Taletrectinib Shows Promising ORR and Tolerability in ROS1+ NSCLC


Misako Nagasaka, MD, PhD, discusses the various needs taletrectinib meets in the ROS1-positive population, initial efficacy data with the agent, and its impressive safety profile.

Misako Nagasaka, MD, PhD

Misako Nagasaka, MD, PhD

Taletrectinib (AB-106/DS-6051b) has demonstrated encouraging response rates and a favorable safety profile in patients with ROS1-positive non–small cell lung cancer (NSCLC), regardless of crizotinib (Xalkori) pretreatment status, according to Misako Nagasaka, MD, PhD.

On August 3, 2022, the FDA granted a breakthrough therapy designation to taletrectinib for the treatment of adult patients with advanced or metastatic ROS1-positive NSCLC who are naïve to ROS1 inhibitors or who previously received crizotinib. This designation was based on findings from the ongoing phase 2 TRUST trial (NCT04395677), which evaluated a primary end point of overall response rate (ORR) and secondary end points including disease control rate (DCR), progression-free survival (PFS), and safety.

In TRUST, the ORR among the crizotinib-naïve patients was 92.5%, and the DCR was 95.5%. The ORR among the crizotinib-pretreated patients was 50.0%, with a DCR of 78.9%. Additionally, of the 5 patients with ROS1 G2032R mutations, the ORR was 80%, with 4 achieving a partial response and 1 achieving stable disease. Of the patients with measurable brain lesions, the intracranial ORR was 91.7% and the intracranial DCR was 100%. The median PFS has not yet been reached for either cohort.1

“Taletrectinib is potentially the best-in-class ROS1 TKI,” Nagasaka said. “It has good activity in the treatment-naïve population as well as the crizotinib-treated patient population. It has good central nervous system (CNS) penetration, and it has activity against the resistant ROS1 G2032R mutation. The lower rates of TrkB-related adverse effects [AEs] are promising and will help many patients.”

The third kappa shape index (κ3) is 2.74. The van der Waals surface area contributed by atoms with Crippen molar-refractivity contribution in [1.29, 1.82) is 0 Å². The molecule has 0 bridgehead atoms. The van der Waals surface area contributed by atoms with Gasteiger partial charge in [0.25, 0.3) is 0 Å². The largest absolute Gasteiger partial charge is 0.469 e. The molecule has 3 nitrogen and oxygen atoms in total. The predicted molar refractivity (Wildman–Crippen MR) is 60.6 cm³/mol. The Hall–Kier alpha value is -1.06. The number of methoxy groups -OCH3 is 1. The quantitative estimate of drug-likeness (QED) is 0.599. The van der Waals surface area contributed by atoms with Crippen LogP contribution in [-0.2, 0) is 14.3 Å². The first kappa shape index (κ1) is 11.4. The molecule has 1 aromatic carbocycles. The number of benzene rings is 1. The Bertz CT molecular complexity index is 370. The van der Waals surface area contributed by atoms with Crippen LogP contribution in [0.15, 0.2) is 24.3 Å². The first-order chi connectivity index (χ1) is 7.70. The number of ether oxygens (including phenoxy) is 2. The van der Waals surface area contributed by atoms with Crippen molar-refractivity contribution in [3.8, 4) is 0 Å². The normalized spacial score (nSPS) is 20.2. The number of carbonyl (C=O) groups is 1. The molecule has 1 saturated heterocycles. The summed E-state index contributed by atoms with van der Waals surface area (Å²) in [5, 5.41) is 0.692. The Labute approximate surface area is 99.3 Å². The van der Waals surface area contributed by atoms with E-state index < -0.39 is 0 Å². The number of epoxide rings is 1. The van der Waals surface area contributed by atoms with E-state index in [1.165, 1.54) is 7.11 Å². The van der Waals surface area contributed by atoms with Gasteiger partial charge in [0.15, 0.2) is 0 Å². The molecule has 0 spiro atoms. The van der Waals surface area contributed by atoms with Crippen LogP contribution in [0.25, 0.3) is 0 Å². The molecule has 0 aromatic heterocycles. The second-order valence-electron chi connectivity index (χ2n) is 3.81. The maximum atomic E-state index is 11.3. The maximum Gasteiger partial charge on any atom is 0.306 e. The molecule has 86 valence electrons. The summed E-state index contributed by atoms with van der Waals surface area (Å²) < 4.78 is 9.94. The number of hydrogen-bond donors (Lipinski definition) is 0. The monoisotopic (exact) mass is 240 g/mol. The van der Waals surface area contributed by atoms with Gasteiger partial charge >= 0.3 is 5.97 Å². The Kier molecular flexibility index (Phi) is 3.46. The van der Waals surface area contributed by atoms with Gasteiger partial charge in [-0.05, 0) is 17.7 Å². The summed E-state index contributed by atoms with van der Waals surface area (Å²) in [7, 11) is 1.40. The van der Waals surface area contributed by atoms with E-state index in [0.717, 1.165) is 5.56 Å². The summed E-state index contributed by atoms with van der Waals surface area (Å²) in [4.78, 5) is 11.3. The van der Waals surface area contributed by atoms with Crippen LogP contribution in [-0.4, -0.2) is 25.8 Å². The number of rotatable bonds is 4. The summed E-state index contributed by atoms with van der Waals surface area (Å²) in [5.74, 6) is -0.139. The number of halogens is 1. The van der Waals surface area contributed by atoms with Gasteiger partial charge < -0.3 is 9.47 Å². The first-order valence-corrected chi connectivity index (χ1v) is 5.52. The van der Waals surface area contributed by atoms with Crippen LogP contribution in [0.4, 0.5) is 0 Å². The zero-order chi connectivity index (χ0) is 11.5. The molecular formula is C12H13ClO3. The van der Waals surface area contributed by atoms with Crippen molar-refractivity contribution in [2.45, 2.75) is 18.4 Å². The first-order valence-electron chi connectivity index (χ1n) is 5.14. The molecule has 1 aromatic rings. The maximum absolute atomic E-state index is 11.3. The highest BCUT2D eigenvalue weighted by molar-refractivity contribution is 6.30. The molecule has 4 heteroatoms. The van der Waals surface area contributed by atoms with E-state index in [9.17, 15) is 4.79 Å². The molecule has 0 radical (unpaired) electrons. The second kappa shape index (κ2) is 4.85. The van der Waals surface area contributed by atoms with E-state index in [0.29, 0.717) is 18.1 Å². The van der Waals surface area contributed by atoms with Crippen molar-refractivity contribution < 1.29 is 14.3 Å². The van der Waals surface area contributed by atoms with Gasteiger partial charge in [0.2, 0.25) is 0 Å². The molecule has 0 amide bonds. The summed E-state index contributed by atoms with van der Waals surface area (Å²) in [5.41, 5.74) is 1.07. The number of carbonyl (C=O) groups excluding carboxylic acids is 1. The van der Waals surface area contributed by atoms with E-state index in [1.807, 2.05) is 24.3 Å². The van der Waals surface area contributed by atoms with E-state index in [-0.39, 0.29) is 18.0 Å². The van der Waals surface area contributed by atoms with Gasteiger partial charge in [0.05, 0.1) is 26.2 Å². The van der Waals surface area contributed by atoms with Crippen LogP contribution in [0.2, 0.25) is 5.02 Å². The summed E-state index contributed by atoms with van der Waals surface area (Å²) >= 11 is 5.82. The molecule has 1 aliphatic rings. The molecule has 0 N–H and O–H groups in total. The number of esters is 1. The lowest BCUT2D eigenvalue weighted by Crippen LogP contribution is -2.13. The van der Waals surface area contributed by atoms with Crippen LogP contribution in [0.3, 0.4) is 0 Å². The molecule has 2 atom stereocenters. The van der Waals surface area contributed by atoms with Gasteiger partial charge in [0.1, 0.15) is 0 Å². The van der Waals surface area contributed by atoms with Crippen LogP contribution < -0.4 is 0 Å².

In an interview with OncLive®, Nagasaka discussed the various needs taletrectinib meets in the ROS1-positive population, initial efficacy data with the agent, and its impressive safety profile.

Nagasaka is an associate clinical professor of medicine in the Division of Hematology/Oncology at the University of California, Irvine School of Medicine in Orange.

OncLive®: What is the significance of this FDA breakthrough therapy designation?

Nagasaka: Taletrectinib is a potent and selective next-generation ROS1 inhibitor. [This designation] provides hope to patients, both in the frontline and post-crizotinib settings, with NSCLC harboring ROS1 fusions.

How might taletrectinib support some unmet needs for this patient population?

ROS1 can occur in different tumor types, but in NSCLC, it occurs in about 1% to 2% [of patients]. We are looking at taletrectinib for both the newly diagnosed patient population as well as for the post-crizotinib or post-entrectinib [Rozlytrek] populations.

Some of the unmet needs [in this population are for] those with brain metastases, either ones that are de novo, or [ones that have developed] through resistance, for example, to crizotinib. Patients who are primarily resistant to crizotinib [also have unmet needs]. An additional unmet need is in patients who have developed a resistant G2032R mutation. Taletrectinib is promising in all these settings.

What is the mechanism of action of taletrectinib?

Taletrectinib is an oral, potent, selective, next-generation ROS1 inhibitor, and it is also a pan–NTRK fusion inhibitor. [A benefit of] taletrectinib is that its ROS1 inhibition is much stronger than its inhibition of TrkB.